She had sewn them together so that the bottom edges were all even so she measured all across the four pieces to make them even at the top as well, then seamed the final two edges together to form a rectangle.

The next decision was what to use for the bottom.

She laid the “rectangle” on a stack of clean samples and started flipping through them until one “felt” right.deciding on a bottom

The lining was made using all of the same measurements she’d just done making the shell.

She intentionally made all of the seams on the right side of the fabric because she wanted to use a ragged edge as a feature. As it turned out, she realized she’d rather have stitched the lining to the shell pieces before seaming them together as then the lining would have also shown in the ragged edge. This is product development. Next one, she will use that technique to improve the results.  The lining was all cut from one big piece of satin she’d ordered a yard and a half of for her store years ago. Orange with dots woven into it.

Lining made and stitched to the outer shellIn the process of building the lining, pockets were added and as it turned out, they seemed too close to the edge so a decision was made to add a top piece that would increase the height as well as cover the raw edges.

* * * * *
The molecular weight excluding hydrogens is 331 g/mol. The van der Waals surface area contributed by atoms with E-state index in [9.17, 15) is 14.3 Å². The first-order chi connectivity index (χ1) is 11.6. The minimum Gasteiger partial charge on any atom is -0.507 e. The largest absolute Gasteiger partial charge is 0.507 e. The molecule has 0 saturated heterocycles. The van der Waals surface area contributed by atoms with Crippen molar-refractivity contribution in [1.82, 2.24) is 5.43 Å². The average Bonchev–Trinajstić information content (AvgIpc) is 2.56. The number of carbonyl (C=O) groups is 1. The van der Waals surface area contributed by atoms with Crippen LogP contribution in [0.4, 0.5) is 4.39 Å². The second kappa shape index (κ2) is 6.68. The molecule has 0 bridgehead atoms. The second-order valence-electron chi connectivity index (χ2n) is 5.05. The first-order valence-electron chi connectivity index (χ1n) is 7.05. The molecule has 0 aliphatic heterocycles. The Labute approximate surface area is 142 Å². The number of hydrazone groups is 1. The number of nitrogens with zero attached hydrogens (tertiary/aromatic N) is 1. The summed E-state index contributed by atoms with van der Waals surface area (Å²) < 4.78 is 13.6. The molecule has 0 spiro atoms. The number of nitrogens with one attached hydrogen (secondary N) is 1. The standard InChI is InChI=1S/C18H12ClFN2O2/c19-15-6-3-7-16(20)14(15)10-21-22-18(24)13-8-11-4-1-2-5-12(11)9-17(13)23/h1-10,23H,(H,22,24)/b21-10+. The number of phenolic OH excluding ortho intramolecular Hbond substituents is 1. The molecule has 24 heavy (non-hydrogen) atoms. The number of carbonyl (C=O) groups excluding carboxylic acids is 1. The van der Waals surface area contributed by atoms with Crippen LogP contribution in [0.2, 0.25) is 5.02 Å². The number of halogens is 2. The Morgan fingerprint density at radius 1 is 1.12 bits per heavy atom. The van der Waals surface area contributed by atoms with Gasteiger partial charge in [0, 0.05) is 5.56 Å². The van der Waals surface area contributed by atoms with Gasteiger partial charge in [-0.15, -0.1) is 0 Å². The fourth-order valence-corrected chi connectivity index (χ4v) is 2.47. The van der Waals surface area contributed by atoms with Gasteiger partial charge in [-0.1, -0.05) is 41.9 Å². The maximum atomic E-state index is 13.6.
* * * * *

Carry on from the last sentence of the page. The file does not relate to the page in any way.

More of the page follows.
Picking a piece for the top edgeThis piece was cut into three sections and seamed together. Again, you learn through the process. When she went to make the handles, she realized that a bias joint would have been better. It shows less.

bias join rather than a straight joinIt’s very hard to explain the labor steps involved in constructing anything that is sewn. There seem to be a million little steps that are taken that are invisible to the final product.

Ms. SpoolTeacher was thinking through the whole process, “Maybe it would be better to hold a ‘build-a-bag class’ rather than try to sell them already made.” But, that has a whole ‘nother set of problems.

She’ll just make a few more and see where it goes. The first one is always the hardest. A lot of the “bugs” get ironed out in the process.

Ragged edge after washingFor instance, this little side pocket that seems rather lacking in function now that the whole thing is made; but even so, it adds interest. Maybe a place for a little list for the store, something that wouldn’t be devastating if it were lost.

She was real happy with how the ragged edge turned out. To make a secure seam, she used her stretch stitch so that even after clipping close to the seam, there were still plenty of stitches securing it. It sure would have been pretty with the orange showing. Product development deployment can sometimes have disappointments. A lot to be happy with though, as well. Slouchy angle showing lining

Product Development Deployment